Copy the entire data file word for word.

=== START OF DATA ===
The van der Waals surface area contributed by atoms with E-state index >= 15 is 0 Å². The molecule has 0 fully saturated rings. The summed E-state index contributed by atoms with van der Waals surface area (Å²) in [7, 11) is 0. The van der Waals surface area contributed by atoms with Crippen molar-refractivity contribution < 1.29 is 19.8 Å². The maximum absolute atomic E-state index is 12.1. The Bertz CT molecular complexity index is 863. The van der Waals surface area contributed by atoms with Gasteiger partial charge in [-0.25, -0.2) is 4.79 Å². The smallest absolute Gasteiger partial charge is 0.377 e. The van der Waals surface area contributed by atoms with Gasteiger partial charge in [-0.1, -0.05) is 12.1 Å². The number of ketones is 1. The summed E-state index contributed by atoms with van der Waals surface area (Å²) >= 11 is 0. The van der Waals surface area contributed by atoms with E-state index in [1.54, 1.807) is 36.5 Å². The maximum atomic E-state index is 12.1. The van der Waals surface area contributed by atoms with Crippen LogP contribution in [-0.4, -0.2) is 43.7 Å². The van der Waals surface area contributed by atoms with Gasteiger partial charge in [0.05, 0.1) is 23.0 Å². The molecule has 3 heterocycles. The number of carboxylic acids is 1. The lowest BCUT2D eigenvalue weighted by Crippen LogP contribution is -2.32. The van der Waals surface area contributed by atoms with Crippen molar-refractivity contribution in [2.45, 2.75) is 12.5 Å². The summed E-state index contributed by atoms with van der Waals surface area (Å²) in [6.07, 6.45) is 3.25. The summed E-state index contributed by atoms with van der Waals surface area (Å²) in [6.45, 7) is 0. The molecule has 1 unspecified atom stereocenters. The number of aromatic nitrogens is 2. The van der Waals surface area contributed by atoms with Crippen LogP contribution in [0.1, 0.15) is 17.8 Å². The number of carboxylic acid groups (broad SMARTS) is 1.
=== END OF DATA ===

The van der Waals surface area contributed by atoms with E-state index >= 15 is 0 Å². The molecule has 0 fully saturated rings. The summed E-state index contributed by atoms with van der Waals surface area (Å²) in [7, 11) is 0. The van der Waals surface area contributed by atoms with Crippen molar-refractivity contribution < 1.29 is 19.8 Å². The maximum absolute atomic E-state index is 12.1. The Bertz CT molecular complexity index is 863. The van der Waals surface area contributed by atoms with Gasteiger partial charge in [-0.25, -0.2) is 4.79 Å². The smallest absolute Gasteiger partial charge is 0.377 e. The van der Waals surface area contributed by atoms with Gasteiger partial charge in [-0.1, -0.05) is 12.1 Å². The number of ketones is 1. The summed E-state index contributed by atoms with van der Waals surface area (Å²) >= 11 is 0. The van der Waals surface area contributed by atoms with E-state index in [1.54, 1.807) is 36.5 Å². The maximum atomic E-state index is 12.1. The van der Waals surface area contributed by atoms with Crippen LogP contribution in [-0.4, -0.2) is 43.7 Å². The van der Waals surface area contributed by atoms with Gasteiger partial charge in [0.05, 0.1) is 23.0 Å². The molecule has 3 heterocycles. The number of carboxylic acids is 1. The lowest BCUT2D eigenvalue weighted by Crippen LogP contribution is -2.32. The van der Waals surface area contributed by atoms with Crippen molar-refractivity contribution in [2.45, 2.75) is 12.5 Å². The summed E-state index contributed by atoms with van der Waals surface area (Å²) in [6.07, 6.45) is 3.25. The summed E-state index contributed by atoms with van der Waals surface area (Å²) in [6.45, 7) is 0. The molecule has 1 unspecified atom stereocenters. The number of aromatic nitrogens is 2. The van der Waals surface area contributed by atoms with Crippen LogP contribution in [0.1, 0.15) is 17.8 Å². The number of carboxylic acid groups (broad SMARTS) is 1.